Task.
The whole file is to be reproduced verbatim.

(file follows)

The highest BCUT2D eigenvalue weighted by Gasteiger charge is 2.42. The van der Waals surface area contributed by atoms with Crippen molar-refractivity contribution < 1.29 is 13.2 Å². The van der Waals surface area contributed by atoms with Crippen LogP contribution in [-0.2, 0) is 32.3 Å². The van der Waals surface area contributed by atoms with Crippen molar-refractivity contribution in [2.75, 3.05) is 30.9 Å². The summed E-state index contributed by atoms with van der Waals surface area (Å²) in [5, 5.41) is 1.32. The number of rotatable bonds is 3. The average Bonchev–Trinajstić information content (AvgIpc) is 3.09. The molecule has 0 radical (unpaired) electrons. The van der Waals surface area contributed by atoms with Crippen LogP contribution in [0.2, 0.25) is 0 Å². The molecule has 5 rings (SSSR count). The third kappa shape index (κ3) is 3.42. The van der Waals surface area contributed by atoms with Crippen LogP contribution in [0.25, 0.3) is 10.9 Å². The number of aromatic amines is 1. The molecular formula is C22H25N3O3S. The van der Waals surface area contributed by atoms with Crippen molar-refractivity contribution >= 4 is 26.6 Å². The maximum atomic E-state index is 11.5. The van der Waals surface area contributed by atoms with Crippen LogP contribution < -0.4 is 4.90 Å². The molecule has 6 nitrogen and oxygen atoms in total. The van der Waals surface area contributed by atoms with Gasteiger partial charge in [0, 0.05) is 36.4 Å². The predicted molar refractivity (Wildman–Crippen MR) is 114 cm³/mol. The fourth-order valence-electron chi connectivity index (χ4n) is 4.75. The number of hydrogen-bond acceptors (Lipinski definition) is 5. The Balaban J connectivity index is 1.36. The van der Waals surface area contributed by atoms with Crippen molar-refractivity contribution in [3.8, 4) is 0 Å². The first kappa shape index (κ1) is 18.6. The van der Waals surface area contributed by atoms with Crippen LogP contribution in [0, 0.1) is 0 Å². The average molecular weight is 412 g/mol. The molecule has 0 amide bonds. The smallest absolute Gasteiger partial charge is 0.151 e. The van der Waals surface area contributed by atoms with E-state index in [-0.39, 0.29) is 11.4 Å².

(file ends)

The highest BCUT2D eigenvalue weighted by Gasteiger charge is 2.42. The van der Waals surface area contributed by atoms with Crippen molar-refractivity contribution < 1.29 is 13.2 Å². The van der Waals surface area contributed by atoms with Crippen LogP contribution in [-0.2, 0) is 32.3 Å². The van der Waals surface area contributed by atoms with Crippen molar-refractivity contribution in [2.75, 3.05) is 30.9 Å². The summed E-state index contributed by atoms with van der Waals surface area (Å²) in [5, 5.41) is 1.32. The number of rotatable bonds is 3. The average Bonchev–Trinajstić information content (AvgIpc) is 3.09. The molecule has 0 radical (unpaired) electrons. The van der Waals surface area contributed by atoms with Crippen LogP contribution in [0.2, 0.25) is 0 Å². The molecule has 5 rings (SSSR count). The third kappa shape index (κ3) is 3.42. The van der Waals surface area contributed by atoms with Crippen LogP contribution in [0.25, 0.3) is 10.9 Å². The number of aromatic amines is 1. The molecular formula is C22H25N3O3S. The van der Waals surface area contributed by atoms with Crippen molar-refractivity contribution >= 4 is 26.6 Å². The maximum atomic E-state index is 11.5. The van der Waals surface area contributed by atoms with Crippen LogP contribution < -0.4 is 4.90 Å². The molecule has 6 nitrogen and oxygen atoms in total. The van der Waals surface area contributed by atoms with Gasteiger partial charge in [0, 0.05) is 36.4 Å². The predicted molar refractivity (Wildman–Crippen MR) is 114 cm³/mol. The fourth-order valence-electron chi connectivity index (χ4n) is 4.75. The number of hydrogen-bond acceptors (Lipinski definition) is 5. The Balaban J connectivity index is 1.36. The van der Waals surface area contributed by atoms with Crippen molar-refractivity contribution in [3.8, 4) is 0 Å². The first kappa shape index (κ1) is 18.6. The van der Waals surface area contributed by atoms with Crippen LogP contribution in [0, 0.1) is 0 Å². The average molecular weight is 412 g/mol. The molecule has 0 amide bonds. The smallest absolute Gasteiger partial charge is 0.151 e. The van der Waals surface area contributed by atoms with E-state index in [-0.39, 0.29) is 11.4 Å².